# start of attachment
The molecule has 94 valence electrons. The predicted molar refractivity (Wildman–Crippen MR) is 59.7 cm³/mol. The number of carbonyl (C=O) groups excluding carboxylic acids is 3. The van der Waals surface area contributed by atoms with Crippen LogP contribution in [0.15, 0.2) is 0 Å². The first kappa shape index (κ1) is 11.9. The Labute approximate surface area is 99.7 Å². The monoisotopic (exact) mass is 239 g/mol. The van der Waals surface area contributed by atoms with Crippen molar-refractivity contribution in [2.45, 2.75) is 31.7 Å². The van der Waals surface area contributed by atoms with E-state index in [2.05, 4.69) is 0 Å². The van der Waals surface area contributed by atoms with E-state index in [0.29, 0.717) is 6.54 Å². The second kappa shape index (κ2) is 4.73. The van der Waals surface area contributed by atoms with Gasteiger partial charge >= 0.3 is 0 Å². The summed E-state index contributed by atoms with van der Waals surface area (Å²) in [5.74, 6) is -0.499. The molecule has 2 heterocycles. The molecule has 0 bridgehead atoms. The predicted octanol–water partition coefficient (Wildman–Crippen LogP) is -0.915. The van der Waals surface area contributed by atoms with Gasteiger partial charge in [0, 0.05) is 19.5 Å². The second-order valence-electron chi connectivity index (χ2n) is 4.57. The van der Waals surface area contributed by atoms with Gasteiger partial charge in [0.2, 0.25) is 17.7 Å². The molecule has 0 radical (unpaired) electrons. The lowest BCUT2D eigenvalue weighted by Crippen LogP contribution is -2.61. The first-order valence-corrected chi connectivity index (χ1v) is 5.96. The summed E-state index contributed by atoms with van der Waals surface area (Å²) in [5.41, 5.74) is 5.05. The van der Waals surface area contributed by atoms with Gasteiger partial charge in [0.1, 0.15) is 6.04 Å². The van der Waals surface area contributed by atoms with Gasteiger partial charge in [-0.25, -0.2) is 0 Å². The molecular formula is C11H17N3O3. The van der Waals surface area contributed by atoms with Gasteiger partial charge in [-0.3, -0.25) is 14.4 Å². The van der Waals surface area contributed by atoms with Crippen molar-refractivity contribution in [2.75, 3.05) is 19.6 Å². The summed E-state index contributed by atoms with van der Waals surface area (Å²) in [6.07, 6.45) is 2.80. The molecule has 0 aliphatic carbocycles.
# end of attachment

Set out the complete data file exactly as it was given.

The molecule has 94 valence electrons. The predicted molar refractivity (Wildman–Crippen MR) is 59.7 cm³/mol. The number of carbonyl (C=O) groups excluding carboxylic acids is 3. The van der Waals surface area contributed by atoms with Crippen LogP contribution in [0.15, 0.2) is 0 Å². The first kappa shape index (κ1) is 11.9. The Labute approximate surface area is 99.7 Å². The monoisotopic (exact) mass is 239 g/mol. The van der Waals surface area contributed by atoms with Crippen molar-refractivity contribution in [2.45, 2.75) is 31.7 Å². The van der Waals surface area contributed by atoms with E-state index in [2.05, 4.69) is 0 Å². The van der Waals surface area contributed by atoms with E-state index in [0.29, 0.717) is 6.54 Å². The second kappa shape index (κ2) is 4.73. The van der Waals surface area contributed by atoms with Gasteiger partial charge >= 0.3 is 0 Å². The summed E-state index contributed by atoms with van der Waals surface area (Å²) in [5.74, 6) is -0.499. The molecule has 2 heterocycles. The molecule has 0 bridgehead atoms. The predicted octanol–water partition coefficient (Wildman–Crippen LogP) is -0.915. The van der Waals surface area contributed by atoms with Gasteiger partial charge in [0, 0.05) is 19.5 Å². The second-order valence-electron chi connectivity index (χ2n) is 4.57. The van der Waals surface area contributed by atoms with Gasteiger partial charge in [0.2, 0.25) is 17.7 Å². The molecule has 0 radical (unpaired) electrons. The lowest BCUT2D eigenvalue weighted by Crippen LogP contribution is -2.61. The first-order valence-corrected chi connectivity index (χ1v) is 5.96. The summed E-state index contributed by atoms with van der Waals surface area (Å²) in [5.41, 5.74) is 5.05. The van der Waals surface area contributed by atoms with Gasteiger partial charge in [0.1, 0.15) is 6.04 Å². The van der Waals surface area contributed by atoms with Gasteiger partial charge in [-0.25, -0.2) is 0 Å². The molecular formula is C11H17N3O3. The van der Waals surface area contributed by atoms with Gasteiger partial charge in [-0.3, -0.25) is 14.4 Å². The van der Waals surface area contributed by atoms with Crippen molar-refractivity contribution in [2.75, 3.05) is 19.6 Å². The summed E-state index contributed by atoms with van der Waals surface area (Å²) in [6.07, 6.45) is 2.80. The molecule has 0 aliphatic carbocycles.